About the whole ‘Messiah’ thing…

Photo by Vadym Lebedych

I once sat in a room full of burgeoning ministers (this was back in my SBNR days). We were prompted to talk about ourselves (an excruciating exercise for yours truly) and where we saw our ministries going. Eventually, it got to the woman next to me, I heard these words come out of her mouth…

“Well, when I think of myself and ministry, the word Messiah comes to mind…”

Right then and there, I knew I was in the wrong room.

I don’t know about you, but I have a hard time containing my skepticism when someone claims to be a Messiah of any sort (especially if they’re still alive and they proclaim it themselves). And so, I’ve always felt kind of weird about Jesus proclaiming himself as the Messiah — the chosen one.

Until I realized the context of Jesus’ world…

In first-century Near-Eastern culture, the coming of a Messiah wasn’t a question. People believed in a Messiah — period. The only questions were who, where, and when.

We can’t relate to this today (I mean, I’d argue we each have our own individual Messiahs, but that’s for another post, perhaps). In our postmodern, skeptical, individualistic, materialistic, rational world (not knocking it — yay for doubt, money, and science!), we roll our eyes at anyone who comes along proclaiming they’re the chosen one who can save us (unless this person wears a power suit, appears on reality TV, and owns a real estate empire, I guess — again, I digress).

In Jesus’ time, strong rulers like Herod and the Caesar proclaimed to be the son of God anointed from on high. But then Jesus came around and there was talk of a new kind of Messiah from the lowly outskirts. Eventually, he grew and claimed to be the true Messiah, the son of Man (I love how he did that, btw — from ‘son of God’ to ‘son of man’).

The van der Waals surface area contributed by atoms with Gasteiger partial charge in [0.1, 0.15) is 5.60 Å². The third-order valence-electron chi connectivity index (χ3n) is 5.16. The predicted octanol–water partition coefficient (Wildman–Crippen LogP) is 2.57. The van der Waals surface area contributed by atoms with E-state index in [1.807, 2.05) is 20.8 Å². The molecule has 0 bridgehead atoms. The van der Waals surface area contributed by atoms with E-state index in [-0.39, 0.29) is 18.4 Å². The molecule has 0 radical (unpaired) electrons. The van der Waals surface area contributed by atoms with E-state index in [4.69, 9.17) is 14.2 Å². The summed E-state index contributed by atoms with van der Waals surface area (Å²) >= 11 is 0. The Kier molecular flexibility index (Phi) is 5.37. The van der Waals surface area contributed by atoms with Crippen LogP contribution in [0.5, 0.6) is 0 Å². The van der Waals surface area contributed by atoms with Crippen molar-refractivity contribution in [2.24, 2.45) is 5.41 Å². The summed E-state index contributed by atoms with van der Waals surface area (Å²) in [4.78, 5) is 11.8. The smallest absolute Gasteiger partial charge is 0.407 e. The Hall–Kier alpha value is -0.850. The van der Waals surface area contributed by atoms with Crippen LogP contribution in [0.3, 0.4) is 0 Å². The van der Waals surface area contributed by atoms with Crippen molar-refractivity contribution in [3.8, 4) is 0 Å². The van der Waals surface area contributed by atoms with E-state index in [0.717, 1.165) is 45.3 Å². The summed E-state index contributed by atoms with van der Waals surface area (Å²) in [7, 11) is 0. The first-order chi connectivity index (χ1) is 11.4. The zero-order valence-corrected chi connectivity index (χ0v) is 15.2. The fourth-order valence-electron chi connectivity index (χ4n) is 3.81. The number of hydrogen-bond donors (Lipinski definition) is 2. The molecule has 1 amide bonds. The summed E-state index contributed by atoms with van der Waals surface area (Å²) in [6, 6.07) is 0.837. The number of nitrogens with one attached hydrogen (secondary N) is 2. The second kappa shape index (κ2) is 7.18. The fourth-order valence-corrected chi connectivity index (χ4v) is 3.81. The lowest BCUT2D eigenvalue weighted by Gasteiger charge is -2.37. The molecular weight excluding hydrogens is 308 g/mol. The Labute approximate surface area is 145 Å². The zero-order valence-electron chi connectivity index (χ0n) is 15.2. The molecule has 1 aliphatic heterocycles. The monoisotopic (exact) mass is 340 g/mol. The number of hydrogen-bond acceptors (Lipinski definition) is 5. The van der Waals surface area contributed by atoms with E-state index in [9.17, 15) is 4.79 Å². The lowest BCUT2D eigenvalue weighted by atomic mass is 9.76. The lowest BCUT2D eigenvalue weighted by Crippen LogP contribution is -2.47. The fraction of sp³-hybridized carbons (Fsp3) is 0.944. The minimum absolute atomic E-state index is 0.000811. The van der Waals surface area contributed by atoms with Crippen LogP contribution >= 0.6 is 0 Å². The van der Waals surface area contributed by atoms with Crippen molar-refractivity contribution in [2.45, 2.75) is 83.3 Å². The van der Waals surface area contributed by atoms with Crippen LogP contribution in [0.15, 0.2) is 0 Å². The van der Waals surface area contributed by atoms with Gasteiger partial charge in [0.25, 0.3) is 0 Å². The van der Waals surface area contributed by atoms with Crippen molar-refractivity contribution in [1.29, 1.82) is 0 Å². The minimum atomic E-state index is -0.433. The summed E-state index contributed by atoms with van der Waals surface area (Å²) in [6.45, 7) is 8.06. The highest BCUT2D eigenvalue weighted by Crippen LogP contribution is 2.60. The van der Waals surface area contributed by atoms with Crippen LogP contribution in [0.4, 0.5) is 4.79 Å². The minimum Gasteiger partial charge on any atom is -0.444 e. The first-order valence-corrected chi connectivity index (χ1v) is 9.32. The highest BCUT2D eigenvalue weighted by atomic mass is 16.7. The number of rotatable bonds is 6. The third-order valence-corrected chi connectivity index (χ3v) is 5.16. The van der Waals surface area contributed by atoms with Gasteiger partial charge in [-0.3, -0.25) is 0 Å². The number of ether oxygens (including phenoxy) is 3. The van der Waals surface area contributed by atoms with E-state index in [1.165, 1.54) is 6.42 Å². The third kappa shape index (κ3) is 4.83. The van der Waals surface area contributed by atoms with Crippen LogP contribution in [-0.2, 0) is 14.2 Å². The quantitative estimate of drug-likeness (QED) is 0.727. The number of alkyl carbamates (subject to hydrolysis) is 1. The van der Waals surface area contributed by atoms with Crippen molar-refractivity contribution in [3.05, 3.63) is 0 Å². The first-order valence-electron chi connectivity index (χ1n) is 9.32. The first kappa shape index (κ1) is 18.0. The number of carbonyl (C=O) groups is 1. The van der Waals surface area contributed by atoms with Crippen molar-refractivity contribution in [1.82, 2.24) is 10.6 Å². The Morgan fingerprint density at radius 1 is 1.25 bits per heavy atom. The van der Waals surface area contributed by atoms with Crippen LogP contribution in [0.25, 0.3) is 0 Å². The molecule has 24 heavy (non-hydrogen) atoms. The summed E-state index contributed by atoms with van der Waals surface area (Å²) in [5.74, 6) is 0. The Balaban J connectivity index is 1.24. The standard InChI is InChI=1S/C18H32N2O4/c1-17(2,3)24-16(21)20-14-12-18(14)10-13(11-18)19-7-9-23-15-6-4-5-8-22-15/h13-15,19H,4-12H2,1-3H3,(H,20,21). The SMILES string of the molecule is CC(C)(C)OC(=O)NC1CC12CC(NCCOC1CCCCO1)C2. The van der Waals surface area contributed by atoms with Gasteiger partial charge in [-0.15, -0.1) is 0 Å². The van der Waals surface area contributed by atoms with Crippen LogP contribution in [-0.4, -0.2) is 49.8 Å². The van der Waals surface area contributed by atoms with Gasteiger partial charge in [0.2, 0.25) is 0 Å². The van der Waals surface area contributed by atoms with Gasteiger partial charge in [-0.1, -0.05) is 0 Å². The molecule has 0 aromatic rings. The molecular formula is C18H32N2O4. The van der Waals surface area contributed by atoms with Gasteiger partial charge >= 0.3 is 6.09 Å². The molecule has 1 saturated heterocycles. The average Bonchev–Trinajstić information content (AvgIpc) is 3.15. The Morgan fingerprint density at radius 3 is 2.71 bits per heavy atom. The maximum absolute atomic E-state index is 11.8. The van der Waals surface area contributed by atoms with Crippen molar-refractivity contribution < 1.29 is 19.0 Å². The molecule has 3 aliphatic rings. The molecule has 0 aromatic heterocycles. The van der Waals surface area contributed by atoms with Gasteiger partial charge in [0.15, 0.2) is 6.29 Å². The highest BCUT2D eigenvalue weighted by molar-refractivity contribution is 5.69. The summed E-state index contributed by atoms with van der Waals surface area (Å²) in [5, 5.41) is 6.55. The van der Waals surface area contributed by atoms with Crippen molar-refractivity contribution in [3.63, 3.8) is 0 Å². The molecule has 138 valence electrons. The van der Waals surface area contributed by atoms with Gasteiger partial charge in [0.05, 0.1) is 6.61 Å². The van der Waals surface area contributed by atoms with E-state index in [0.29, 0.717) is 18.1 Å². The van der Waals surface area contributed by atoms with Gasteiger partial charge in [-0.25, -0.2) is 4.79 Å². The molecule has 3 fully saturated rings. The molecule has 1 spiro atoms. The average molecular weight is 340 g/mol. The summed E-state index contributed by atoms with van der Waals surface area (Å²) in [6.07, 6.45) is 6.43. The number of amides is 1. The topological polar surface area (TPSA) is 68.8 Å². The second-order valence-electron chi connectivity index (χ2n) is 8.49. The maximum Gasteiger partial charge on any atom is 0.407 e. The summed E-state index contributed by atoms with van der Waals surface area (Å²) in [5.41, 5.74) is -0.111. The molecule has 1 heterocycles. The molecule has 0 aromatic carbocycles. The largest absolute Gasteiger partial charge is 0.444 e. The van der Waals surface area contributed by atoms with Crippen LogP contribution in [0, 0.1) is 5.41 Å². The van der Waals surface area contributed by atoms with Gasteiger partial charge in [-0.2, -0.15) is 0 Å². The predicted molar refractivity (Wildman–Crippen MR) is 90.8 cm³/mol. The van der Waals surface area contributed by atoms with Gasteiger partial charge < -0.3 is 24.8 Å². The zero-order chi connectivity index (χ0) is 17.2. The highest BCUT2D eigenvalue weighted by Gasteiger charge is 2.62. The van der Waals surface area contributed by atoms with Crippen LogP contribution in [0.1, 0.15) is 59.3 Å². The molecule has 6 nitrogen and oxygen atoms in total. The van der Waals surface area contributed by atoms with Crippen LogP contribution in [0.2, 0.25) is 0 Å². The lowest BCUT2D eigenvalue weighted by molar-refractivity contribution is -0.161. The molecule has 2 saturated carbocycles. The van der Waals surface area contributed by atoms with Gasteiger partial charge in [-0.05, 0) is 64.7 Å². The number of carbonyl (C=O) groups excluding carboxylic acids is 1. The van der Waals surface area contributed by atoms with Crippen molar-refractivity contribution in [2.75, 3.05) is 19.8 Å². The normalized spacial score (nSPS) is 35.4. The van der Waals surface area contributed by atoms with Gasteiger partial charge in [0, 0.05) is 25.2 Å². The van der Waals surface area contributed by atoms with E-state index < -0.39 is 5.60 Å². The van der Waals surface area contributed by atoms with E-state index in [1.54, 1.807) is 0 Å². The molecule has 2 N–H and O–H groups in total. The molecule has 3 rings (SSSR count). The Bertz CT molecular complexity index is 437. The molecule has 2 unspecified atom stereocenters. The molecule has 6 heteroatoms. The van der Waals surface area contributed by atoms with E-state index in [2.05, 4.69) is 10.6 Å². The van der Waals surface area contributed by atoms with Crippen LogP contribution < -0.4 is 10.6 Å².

Mind you, this messianic proclamation wasn’t some guy trying to pull a power move on social media. It was a subversive middle finger to the Caesar and it led to his public execution (not because of some epic mythical father/son drama).

This is why I believe Jesus called himself the Messiah. Because if he didn’t own that role, no one would’ve given him the time of day. I’m not saying he didn’t believe it, I’m just saying it’s different in Jesus’ historical/cultural context than ours.

I think Jesus wanted to direct people’s wandering idolatrous eyes off of robust military power and dominance and instead, see that his living example of love, forgiveness, and radical grace were the qualities that were going to bring heaven to earth.

It was as if he was getting their attention and saying…

The kingdom of God doesn’t reside under the thunderous roar of boots, horse hooves, and spears — or anywhere in this world. The only way to the kingdom of God is through me and if you watch where I’m pointing, you’ll see I’m pointing to a place beyond myself or any individual human. Because my rule is not defined by power and dominance in this world, but by my complete self-emptying surrender to the living, loving God that sustains and unifies all.

This is alternative wisdom and it gets people killed.

And so, maybe we can let Jesus off the hook for calling himself the Messiah. I’ll admit, I have a higher Christology than this. I see this Jesus as more than merely a wisdom teacher.

But it’s a good place to start.

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